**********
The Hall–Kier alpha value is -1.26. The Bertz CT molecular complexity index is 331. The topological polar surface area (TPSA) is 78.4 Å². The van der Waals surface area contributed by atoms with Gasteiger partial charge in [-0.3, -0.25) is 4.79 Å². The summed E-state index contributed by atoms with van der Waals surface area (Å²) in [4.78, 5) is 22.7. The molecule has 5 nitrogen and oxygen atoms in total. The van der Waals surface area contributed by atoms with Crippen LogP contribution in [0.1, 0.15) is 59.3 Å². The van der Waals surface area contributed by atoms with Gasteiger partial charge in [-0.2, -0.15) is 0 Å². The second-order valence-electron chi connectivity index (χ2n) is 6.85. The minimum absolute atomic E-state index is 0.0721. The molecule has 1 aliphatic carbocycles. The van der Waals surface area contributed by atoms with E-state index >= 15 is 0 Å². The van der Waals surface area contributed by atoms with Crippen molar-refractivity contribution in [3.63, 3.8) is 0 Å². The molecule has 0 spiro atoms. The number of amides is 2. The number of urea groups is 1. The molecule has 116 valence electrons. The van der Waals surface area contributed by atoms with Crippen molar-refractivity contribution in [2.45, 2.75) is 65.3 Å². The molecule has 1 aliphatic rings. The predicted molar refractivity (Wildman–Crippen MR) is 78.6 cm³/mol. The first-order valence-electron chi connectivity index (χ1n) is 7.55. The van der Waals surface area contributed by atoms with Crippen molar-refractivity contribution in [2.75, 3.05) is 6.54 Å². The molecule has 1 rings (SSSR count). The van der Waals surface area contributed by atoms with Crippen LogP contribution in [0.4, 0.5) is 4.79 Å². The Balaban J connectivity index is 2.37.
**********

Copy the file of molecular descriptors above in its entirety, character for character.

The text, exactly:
The Hall–Kier alpha value is -1.26. The Bertz CT molecular complexity index is 331. The topological polar surface area (TPSA) is 78.4 Å². The van der Waals surface area contributed by atoms with Gasteiger partial charge in [-0.3, -0.25) is 4.79 Å². The summed E-state index contributed by atoms with van der Waals surface area (Å²) in [4.78, 5) is 22.7. The molecule has 5 nitrogen and oxygen atoms in total. The van der Waals surface area contributed by atoms with Crippen LogP contribution in [0.1, 0.15) is 59.3 Å². The van der Waals surface area contributed by atoms with Gasteiger partial charge in [-0.2, -0.15) is 0 Å². The second-order valence-electron chi connectivity index (χ2n) is 6.85. The minimum absolute atomic E-state index is 0.0721. The molecule has 1 aliphatic carbocycles. The van der Waals surface area contributed by atoms with E-state index >= 15 is 0 Å². The van der Waals surface area contributed by atoms with Crippen molar-refractivity contribution in [3.63, 3.8) is 0 Å². The molecule has 0 spiro atoms. The number of amides is 2. The number of urea groups is 1. The molecule has 116 valence electrons. The van der Waals surface area contributed by atoms with Crippen molar-refractivity contribution in [2.45, 2.75) is 65.3 Å². The molecule has 1 aliphatic rings. The predicted molar refractivity (Wildman–Crippen MR) is 78.6 cm³/mol. The first-order valence-electron chi connectivity index (χ1n) is 7.55. The van der Waals surface area contributed by atoms with Crippen molar-refractivity contribution in [2.75, 3.05) is 6.54 Å². The molecule has 1 rings (SSSR count). The van der Waals surface area contributed by atoms with Crippen LogP contribution in [0.4, 0.5) is 4.79 Å². The Balaban J connectivity index is 2.37.